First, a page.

New Delhi: Walking into New York’s Central Park from its south-east entrance, one is greeted by a curious sculpture of a woman draped in a sari, her torso covered with the heads of children. The 18-ft tall sculpture, titled ‘Ancestor’, was created by noted British-Indian sculptor Bharti Kher and was unveiled at the park on 8 September.
Commissioned by New York’s Public Art Fund, is in the collection of Delhi’s Kiran Nadar Museum of Art and will ultimately be housed at the museum.
In a statement, the Public Art Fund called the creation “[Kher’s] most ambitious artwork to date”. Ancestors is a part of the artist’s ongoing “Intermediaries” series in which she reassembles small, broken clay figurines of humans, animals and mythical beings into hybrid figures that defy a particular, fixed identity.
Ancestor depicts a “universal mother figure linking our cultural and personal pasts and futures”, the Public Art Fund statement said. “It embodies the complexity and potential of the ‘Intermediaries’, and of Indic and global traditions of creator deities that challenge identities by bringing together male and female into a single philosophical form”
The patina bronze sculpture of this nebulous ancestor is made of, among other things, heads of 23 children adjoined and extending from her body, embodying “multiculturalism, pluralism, and interconnectedness”.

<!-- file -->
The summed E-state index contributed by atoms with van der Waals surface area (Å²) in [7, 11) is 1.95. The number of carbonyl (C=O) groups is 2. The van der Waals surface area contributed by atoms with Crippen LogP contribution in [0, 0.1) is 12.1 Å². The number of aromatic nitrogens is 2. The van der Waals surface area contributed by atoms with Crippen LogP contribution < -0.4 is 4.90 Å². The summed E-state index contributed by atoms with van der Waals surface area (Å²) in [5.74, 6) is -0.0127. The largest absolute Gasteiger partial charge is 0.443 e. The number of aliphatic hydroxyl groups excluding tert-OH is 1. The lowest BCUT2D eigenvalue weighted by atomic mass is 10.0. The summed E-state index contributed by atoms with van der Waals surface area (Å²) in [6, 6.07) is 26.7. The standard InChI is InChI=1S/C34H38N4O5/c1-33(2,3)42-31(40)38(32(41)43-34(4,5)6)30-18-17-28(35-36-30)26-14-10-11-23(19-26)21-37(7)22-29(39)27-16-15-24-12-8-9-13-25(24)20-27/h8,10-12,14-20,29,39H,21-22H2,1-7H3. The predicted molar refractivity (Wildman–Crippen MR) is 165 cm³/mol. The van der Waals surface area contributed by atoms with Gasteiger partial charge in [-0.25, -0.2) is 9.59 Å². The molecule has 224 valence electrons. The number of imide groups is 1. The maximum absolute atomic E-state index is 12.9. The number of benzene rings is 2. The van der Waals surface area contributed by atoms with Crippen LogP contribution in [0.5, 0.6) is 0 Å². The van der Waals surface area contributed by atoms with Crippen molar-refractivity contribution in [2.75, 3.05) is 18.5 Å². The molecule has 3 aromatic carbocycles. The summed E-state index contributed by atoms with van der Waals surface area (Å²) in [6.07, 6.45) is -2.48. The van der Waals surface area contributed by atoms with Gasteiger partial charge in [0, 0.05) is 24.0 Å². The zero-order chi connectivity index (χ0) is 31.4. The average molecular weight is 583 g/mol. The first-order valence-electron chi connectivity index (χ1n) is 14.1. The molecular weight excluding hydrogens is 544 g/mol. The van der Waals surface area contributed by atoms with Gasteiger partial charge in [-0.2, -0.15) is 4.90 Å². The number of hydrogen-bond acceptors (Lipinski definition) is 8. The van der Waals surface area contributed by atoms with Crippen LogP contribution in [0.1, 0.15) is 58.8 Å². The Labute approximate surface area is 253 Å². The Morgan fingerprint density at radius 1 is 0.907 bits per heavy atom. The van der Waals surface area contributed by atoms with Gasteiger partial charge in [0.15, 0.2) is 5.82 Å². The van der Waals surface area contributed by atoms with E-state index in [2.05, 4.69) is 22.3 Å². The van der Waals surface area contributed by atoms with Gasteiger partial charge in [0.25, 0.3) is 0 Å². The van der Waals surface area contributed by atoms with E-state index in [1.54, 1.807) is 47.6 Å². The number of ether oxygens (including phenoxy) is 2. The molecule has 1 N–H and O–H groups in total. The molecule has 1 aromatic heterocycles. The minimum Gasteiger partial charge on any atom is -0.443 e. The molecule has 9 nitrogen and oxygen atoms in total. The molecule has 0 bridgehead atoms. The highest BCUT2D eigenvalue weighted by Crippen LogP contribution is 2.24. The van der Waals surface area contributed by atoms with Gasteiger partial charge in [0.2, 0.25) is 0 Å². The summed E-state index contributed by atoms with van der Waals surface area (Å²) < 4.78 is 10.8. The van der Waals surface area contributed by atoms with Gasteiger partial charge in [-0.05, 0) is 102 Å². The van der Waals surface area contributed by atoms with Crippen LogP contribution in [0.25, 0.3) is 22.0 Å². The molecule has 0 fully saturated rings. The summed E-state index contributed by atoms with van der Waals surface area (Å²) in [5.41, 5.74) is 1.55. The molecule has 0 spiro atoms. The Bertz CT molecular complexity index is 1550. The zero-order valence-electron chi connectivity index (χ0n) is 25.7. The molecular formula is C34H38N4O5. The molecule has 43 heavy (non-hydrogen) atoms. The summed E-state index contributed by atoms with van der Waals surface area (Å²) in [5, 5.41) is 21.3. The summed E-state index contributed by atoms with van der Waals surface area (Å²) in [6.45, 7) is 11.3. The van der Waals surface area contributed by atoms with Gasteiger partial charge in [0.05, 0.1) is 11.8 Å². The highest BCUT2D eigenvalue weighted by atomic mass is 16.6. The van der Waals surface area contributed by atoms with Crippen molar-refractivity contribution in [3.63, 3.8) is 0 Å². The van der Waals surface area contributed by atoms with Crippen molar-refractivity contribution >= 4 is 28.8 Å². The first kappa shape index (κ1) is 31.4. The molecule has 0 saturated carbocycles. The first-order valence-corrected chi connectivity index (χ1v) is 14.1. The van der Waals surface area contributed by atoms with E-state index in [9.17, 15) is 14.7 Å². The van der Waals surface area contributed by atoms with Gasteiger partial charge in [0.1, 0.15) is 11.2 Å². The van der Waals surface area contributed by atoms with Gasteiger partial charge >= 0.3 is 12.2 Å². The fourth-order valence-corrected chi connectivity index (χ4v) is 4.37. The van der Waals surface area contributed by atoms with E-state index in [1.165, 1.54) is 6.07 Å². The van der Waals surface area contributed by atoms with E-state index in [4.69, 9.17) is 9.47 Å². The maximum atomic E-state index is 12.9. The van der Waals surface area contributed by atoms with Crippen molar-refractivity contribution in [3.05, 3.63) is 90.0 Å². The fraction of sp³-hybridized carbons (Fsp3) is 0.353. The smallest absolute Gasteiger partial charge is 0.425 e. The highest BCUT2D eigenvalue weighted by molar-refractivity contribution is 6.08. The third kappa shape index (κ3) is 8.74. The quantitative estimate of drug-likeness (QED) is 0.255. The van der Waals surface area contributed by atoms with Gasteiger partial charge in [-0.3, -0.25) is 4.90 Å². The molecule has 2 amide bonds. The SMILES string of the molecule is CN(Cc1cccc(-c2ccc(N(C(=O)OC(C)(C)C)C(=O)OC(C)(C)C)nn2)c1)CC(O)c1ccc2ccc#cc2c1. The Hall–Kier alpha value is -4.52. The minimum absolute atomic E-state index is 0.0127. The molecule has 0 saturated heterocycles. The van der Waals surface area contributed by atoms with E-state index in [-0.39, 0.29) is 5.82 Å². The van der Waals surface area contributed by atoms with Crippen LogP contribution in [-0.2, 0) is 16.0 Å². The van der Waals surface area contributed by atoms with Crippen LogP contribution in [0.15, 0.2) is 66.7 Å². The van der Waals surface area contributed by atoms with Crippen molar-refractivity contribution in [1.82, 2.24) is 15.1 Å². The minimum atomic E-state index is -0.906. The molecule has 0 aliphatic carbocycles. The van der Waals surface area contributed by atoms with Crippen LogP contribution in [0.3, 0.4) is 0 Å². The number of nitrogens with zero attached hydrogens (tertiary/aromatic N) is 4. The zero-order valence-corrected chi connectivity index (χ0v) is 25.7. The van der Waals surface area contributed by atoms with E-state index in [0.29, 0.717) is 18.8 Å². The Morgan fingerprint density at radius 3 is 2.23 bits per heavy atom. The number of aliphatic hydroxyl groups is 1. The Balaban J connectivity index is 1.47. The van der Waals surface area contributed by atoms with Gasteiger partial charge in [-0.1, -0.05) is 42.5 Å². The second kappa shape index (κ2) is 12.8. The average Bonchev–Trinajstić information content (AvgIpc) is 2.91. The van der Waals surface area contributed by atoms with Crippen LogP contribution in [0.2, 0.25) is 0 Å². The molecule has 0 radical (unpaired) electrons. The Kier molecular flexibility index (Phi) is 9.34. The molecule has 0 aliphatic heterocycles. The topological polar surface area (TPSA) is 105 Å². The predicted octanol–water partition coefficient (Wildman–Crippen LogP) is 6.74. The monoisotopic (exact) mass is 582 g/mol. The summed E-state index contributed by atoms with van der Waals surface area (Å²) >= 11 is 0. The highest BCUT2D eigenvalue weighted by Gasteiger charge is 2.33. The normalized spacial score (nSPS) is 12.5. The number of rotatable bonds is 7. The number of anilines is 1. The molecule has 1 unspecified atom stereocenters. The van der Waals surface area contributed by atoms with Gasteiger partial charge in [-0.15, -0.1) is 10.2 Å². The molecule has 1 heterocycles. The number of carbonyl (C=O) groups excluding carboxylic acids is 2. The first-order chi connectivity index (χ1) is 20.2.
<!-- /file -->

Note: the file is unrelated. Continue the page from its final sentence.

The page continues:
“A mother figure is so needed now in this time of deep polarity and instability. The female body is always a contested site of politics both here in America where she stands and at home in India where the female body is too often a site for patriarchal posturing that fails to protect.” Kher wrote on her Instagram page after the unveiling, sharing an image of the sculpture.
“Ancestor is here to remind us that we are connected like links in a chain to each other and to her. We are all family at the end of the day, we are her children. Each and every living being is equal; It’s a thing worth remembering,” she added in the Instagram post.
Ancestor will be on view till 27 August, 2023, at the Doris C. Freedman Plaza, Central Park.
“I invite viewers to leave their wishes, dreams and prayers with Ancestor; and to pass on their wisdom of living and love to the next generation,” Kher was quoted in the Public Art Fund statement. “She is the keeper of all memories and time. A vessel for you to travel into the future, a guide to search and honour our past histories, and a companion — right here, right now — in New York City.”
Kher was born in London in 1969 and has lived in New Delhi since 1993. She has worked across painting, sculpture and installation for over two decades. She has conducted exhibitions around the world, including in Ireland, Canada, China, Japan, Switzerland and the UK. Her works are part of collections in London, Queensland, New Delhi, Minneapolis, Seoul, Korea, Dubai and Abu Dhabi, among other places. Kher works out of both New Delhi and London.
In 2015, she was awarded ‘Knight of the Order of Arts and Letters’, France’s highest cultural award. She was also conferred the Sanskriti Award by the Sanskriti Foundation in 2003
(Edited by Zinnia Ray Chaudhuri)
Also read: DAG redefines Indian ‘masterpieces’. Beyond Ravi Varma, there’s Ambadas, Nicholas Roerich
 
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